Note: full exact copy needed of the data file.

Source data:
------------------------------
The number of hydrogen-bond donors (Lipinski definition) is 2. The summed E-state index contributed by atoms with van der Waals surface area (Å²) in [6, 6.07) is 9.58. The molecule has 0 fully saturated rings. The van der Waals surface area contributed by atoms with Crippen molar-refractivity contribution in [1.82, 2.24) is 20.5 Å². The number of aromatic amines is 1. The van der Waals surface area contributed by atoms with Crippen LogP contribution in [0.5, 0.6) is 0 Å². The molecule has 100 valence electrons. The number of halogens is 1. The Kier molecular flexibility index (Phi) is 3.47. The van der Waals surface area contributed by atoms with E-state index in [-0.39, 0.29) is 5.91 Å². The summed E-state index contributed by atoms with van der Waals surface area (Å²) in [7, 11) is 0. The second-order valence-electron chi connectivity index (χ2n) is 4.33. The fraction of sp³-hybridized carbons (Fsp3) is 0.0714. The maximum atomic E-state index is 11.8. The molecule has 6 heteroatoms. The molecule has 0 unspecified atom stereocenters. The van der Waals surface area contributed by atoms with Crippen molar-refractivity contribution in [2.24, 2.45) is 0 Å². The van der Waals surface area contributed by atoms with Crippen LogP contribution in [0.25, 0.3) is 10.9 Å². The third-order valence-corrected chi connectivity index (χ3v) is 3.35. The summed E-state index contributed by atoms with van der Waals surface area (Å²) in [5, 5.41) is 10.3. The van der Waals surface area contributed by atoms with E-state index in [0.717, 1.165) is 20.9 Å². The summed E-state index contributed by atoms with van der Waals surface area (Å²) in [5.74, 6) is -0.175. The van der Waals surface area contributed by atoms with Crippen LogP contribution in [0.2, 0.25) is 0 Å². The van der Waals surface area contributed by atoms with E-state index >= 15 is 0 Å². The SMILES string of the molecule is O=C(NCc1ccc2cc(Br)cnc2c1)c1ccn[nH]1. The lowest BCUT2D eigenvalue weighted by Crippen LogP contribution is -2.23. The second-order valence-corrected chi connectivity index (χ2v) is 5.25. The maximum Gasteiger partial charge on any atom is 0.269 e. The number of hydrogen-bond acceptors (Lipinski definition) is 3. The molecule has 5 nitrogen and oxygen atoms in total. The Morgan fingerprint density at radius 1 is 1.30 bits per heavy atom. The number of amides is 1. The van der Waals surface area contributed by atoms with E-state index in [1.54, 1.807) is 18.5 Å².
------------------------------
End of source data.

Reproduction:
The number of hydrogen-bond donors (Lipinski definition) is 2. The summed E-state index contributed by atoms with van der Waals surface area (Å²) in [6, 6.07) is 9.58. The molecule has 0 fully saturated rings. The van der Waals surface area contributed by atoms with Crippen molar-refractivity contribution in [1.82, 2.24) is 20.5 Å². The number of aromatic amines is 1. The van der Waals surface area contributed by atoms with Crippen LogP contribution in [0.5, 0.6) is 0 Å². The molecule has 100 valence electrons. The number of halogens is 1. The Kier molecular flexibility index (Phi) is 3.47. The van der Waals surface area contributed by atoms with E-state index in [-0.39, 0.29) is 5.91 Å². The summed E-state index contributed by atoms with van der Waals surface area (Å²) in [7, 11) is 0. The second-order valence-electron chi connectivity index (χ2n) is 4.33. The fraction of sp³-hybridized carbons (Fsp3) is 0.0714. The maximum atomic E-state index is 11.8. The molecule has 6 heteroatoms. The molecule has 0 unspecified atom stereocenters. The van der Waals surface area contributed by atoms with Crippen molar-refractivity contribution in [2.24, 2.45) is 0 Å². The van der Waals surface area contributed by atoms with Crippen LogP contribution in [0.25, 0.3) is 10.9 Å². The third-order valence-corrected chi connectivity index (χ3v) is 3.35. The summed E-state index contributed by atoms with van der Waals surface area (Å²) in [5, 5.41) is 10.3. The van der Waals surface area contributed by atoms with E-state index in [0.717, 1.165) is 20.9 Å². The summed E-state index contributed by atoms with van der Waals surface area (Å²) in [5.74, 6) is -0.175. The van der Waals surface area contributed by atoms with Crippen LogP contribution in [0.2, 0.25) is 0 Å². The van der Waals surface area contributed by atoms with E-state index >= 15 is 0 Å². The SMILES string of the molecule is O=C(NCc1ccc2cc(Br)cnc2c1)c1ccn[nH]1. The lowest BCUT2D eigenvalue weighted by Crippen LogP contribution is -2.23. The second-order valence-corrected chi connectivity index (χ2v) is 5.25. The maximum Gasteiger partial charge on any atom is 0.269 e. The number of hydrogen-bond acceptors (Lipinski definition) is 3. The molecule has 5 nitrogen and oxygen atoms in total. The Morgan fingerprint density at radius 1 is 1.30 bits per heavy atom. The number of amides is 1. The van der Waals surface area contributed by atoms with E-state index in [1.54, 1.807) is 18.5 Å².